Restaurants across the country are facing class or “collective actions” brought by disgruntled delivery workers claiming their current and former employers underpaid them. Delivery workers fall into a murky - and potentially risky - area of the Fair Labor Standards Act (“FLSA”), which establishes the rules employers must follow when paying employees. Due to the nature of the job, delivery workers present unique management challenges for employers. The following suggestions are intended to help minimize legal risk if your company uses delivery workers.
- Maintain accurate records of employees’ hours and tips. Keeping track of employees’ wage and hour data is the employer’s responsibility. Failing to do so can put the employer at a great disadvantage in the event of an employee lawsuit. If an employee claims that s/he worked a certain number of hours for which s/he was not paid, the burden falls on the employer to refute those claims with its own data. Employers must ensure they not only have, but enforce, time-keeping policies that include reliable methods of tracking tips earned and hours worked. If the delivery workers are tipped employees, the employer may pay them less than minimum wage in anticipation of their receiving tips. Before taking the “tip credit,” however, employers must track the employee’s tips to ensure s/he is earning enough to meet or exceed the minimum wage. It is the employer’s responsibility to obtain this detailed information from the delivery workers.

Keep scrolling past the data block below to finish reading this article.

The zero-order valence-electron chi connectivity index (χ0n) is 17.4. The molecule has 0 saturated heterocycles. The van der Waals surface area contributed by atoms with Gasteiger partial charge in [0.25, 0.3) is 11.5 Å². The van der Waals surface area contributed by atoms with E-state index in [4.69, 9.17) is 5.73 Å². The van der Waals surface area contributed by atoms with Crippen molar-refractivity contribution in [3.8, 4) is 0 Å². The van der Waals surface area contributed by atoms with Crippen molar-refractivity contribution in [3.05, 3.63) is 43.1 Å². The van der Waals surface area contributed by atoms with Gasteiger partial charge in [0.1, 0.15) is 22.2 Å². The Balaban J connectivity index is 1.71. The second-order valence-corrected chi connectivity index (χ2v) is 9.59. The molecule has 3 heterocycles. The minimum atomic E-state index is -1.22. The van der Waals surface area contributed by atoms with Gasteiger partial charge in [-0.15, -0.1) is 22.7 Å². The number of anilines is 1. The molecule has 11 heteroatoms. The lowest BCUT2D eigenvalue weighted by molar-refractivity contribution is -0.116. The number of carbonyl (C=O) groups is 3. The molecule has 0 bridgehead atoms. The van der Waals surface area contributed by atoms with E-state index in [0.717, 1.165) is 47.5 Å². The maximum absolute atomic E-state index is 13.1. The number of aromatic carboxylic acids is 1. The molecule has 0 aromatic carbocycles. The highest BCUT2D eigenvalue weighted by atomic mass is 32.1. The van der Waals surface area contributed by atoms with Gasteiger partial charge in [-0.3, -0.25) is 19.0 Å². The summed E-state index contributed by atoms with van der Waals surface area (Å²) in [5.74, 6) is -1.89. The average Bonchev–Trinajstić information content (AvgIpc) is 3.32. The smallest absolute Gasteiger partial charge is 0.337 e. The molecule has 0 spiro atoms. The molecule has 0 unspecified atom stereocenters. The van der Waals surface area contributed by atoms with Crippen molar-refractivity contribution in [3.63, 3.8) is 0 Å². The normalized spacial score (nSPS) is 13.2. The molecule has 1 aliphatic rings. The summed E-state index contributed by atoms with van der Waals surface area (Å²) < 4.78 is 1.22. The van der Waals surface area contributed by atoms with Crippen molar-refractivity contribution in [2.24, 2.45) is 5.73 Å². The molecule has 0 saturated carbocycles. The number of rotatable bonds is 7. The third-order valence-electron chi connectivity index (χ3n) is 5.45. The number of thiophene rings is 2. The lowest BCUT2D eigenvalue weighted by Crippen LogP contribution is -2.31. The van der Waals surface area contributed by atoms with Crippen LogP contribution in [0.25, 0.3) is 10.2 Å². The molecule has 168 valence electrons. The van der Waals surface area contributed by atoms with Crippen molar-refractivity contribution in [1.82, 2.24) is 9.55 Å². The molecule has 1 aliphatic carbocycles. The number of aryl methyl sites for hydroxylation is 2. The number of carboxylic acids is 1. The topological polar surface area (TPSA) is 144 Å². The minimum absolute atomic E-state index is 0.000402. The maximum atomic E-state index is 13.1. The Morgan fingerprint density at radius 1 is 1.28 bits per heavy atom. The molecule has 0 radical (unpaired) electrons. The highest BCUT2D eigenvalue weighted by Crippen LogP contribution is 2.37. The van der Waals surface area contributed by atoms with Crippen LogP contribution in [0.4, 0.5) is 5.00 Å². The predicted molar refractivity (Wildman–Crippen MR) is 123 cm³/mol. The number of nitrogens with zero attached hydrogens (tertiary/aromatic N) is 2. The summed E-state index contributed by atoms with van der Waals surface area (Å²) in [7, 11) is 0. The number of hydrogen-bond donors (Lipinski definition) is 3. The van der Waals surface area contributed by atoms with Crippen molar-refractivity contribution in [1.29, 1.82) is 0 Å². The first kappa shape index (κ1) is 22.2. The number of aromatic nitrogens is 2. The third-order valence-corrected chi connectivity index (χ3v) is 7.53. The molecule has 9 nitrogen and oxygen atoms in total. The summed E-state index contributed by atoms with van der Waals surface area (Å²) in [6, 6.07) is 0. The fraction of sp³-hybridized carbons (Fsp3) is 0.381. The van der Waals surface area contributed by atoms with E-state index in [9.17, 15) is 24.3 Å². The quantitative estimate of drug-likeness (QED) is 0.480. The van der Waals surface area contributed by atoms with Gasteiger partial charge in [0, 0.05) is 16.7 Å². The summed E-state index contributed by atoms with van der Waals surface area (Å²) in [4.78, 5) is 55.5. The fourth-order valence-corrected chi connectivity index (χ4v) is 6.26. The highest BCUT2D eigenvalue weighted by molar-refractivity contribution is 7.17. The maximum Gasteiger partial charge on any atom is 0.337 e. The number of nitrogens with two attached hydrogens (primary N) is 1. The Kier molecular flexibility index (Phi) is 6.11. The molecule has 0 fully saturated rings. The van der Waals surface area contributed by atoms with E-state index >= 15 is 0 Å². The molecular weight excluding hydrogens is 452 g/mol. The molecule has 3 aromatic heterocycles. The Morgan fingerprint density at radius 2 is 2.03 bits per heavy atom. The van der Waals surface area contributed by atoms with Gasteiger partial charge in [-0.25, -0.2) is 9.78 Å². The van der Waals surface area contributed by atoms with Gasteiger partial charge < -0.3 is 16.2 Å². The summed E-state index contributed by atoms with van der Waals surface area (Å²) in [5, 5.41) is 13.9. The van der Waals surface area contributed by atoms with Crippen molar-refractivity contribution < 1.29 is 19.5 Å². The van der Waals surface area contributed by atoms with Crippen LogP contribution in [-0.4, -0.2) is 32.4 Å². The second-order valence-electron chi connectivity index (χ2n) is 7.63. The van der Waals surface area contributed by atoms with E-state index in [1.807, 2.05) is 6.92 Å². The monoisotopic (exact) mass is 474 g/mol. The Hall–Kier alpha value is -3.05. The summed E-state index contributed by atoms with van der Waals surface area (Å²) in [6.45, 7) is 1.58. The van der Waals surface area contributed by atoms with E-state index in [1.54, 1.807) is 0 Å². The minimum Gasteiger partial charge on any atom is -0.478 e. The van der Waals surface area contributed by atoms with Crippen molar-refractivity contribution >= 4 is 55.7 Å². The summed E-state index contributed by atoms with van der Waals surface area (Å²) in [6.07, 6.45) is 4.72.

- Limit non-tipped activities. Employers may take a tip credit for time in which tipped employees perform duties related to the tipped occupation, even though those duties (e.g., a waiter rolling silverware) are not directed toward producing tips. The Department of Labor states, however, that where tipped employees spend more than 20% of their time performing non-tipped work, such as general preparation or maintenance, the employer may not take a tip credit for such duties. For example, a pizza delivery driver should not spend more than 20% of his time folding pizza boxes or preparing other delivery materials, or the employer will not be able to take a tip credit for the employee’s additional, non-tipped work.
- Ensure proper reimbursement for expenses. Expenditures for delivery workers are different than those for in-restaurant employees. Whether the expense is for a company uniform, gas and mileage for a personal vehicle, use of a personal bicycle, or special clothing required for working in the elements, an employee risks falling below minimum wage if s/he is not properly reimbursed for those expenses.